The Rebel Roots club hopes to see gardening grow on the UNLV community this semester as they revitalize the Campus Community Garden. After nearly two years of being unable to meet in-person, the club is looking for new members and volunteers to prepare the garden for its grand reopening, tentatively set in October.
“It’s been shut down since school shut down,” Community Garden Coordinator and President of Rebel Roots Andie Davis said. “We’re building it back basically from ground zero.”
The Community Garden is nestled between the Rebel Recycling Center and the Stan Fulton Building in the northwest corner of campus. It houses 41 raised garden beds that student organizations, academic departments, learning groups and any group of four people or more can apply to rent. As the year progresses, groups nurture their plots in the hope of producing fresh produce.
Rebel Roots serves as the club for students who don’t necessarily belong to another organization or group but still want to get involved with the garden. It’s low-stakes and people who just want to see the garden are welcome to reach out to schedule a garden tour.
“I think volunteer days are by far the most important thing that we have going for the garden right now,” Davis said. “There’s lots of weeds and trash and we have a row of outdoor composters that were meant to be there for community gardeners to use, but they’re broken down.”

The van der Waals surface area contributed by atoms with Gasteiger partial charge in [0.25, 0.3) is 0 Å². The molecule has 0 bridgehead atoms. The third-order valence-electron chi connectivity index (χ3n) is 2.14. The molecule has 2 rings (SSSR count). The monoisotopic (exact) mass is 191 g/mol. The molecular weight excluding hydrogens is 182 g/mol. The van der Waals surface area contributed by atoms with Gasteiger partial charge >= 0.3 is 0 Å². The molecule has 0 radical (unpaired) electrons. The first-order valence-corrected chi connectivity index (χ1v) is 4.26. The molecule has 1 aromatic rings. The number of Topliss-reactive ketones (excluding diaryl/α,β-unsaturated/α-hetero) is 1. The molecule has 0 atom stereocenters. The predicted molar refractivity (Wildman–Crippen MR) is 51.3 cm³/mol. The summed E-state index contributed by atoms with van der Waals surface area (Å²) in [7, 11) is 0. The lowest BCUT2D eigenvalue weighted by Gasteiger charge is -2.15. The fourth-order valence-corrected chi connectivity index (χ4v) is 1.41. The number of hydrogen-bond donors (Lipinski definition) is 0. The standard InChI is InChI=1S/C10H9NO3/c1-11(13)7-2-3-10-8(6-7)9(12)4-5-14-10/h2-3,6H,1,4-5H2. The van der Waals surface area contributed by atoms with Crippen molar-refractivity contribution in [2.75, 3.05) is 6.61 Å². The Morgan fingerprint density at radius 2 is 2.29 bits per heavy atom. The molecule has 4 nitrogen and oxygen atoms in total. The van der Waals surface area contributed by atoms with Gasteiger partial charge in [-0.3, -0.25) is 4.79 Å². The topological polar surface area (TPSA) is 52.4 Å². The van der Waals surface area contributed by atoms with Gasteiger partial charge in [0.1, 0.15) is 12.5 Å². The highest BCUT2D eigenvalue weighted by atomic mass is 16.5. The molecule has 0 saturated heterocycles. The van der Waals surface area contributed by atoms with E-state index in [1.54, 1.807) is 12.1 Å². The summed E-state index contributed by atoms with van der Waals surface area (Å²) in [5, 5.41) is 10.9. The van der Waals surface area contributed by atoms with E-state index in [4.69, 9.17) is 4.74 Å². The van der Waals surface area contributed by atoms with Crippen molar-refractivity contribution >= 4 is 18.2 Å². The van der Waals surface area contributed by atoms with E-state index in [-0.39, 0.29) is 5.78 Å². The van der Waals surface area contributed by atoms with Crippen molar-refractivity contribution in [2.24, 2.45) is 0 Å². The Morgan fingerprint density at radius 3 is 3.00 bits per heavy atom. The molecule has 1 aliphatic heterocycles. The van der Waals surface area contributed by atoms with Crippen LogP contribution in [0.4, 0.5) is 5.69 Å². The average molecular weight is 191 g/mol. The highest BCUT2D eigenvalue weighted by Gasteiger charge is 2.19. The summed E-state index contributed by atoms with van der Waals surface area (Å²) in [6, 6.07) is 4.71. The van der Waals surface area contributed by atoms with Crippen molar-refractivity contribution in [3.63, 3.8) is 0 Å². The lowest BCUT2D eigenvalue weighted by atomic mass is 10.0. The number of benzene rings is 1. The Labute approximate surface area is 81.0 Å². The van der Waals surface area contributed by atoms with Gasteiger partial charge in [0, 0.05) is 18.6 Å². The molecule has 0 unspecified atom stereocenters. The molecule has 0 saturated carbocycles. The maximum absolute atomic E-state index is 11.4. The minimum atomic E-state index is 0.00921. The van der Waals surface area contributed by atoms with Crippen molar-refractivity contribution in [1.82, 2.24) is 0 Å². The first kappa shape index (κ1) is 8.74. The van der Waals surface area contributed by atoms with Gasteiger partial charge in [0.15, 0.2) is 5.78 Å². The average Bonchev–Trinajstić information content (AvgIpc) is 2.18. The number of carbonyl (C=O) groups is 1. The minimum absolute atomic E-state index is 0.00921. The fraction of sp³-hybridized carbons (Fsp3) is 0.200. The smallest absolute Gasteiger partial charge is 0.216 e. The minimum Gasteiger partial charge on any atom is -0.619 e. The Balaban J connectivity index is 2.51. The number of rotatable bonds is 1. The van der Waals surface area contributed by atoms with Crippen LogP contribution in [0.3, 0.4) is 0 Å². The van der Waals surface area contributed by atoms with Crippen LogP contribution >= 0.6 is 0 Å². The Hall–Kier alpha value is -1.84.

The club currently has five volunteer days planned throughout September and October in preparation for their reopening, including one on UNLV Service Day through UNLV Volunteers. Anyone with an interest in gardening or willingness to do garden maintenance is encouraged to join them. Volunteers can expect to be weeding, cleaning the composting area and doing other general upkeep tasks in the garden.
“Another major theme this year is we’re focusing on addressing food scarcity and food insecurity,” Davis said. “We plan on working with the UNLV Food Pantry closely this semester and encouraging garden plot owners to consider donating any of their produce to the food pantry, and hopefully we’ll get some donations that way.”
Above all, Davis stressed that gardening can be an act of self-care that strengthens the community.
“I know everyone has their own coping mechanisms and coping skills, but gardening and dealing with living things and caring for living things is one of the best things out there,” Davis said. “So, even if you’re messing up with others and having fun with others that’s the whole point. It’s just connecting to other people and connecting to the earth and connecting to yourself.”
For more information about meetings, events and other ways to get involved check out their website at www.rebelroots.org. When the garden is up and running again they hope to re-invite the UNLV community to enjoy it.
“The more diverse help that we get from different clubs and organizations, all walks of life from the UNLV campus, I think the better,” Davis said. “It makes it feel more like a community if it’s not just the same people every time.”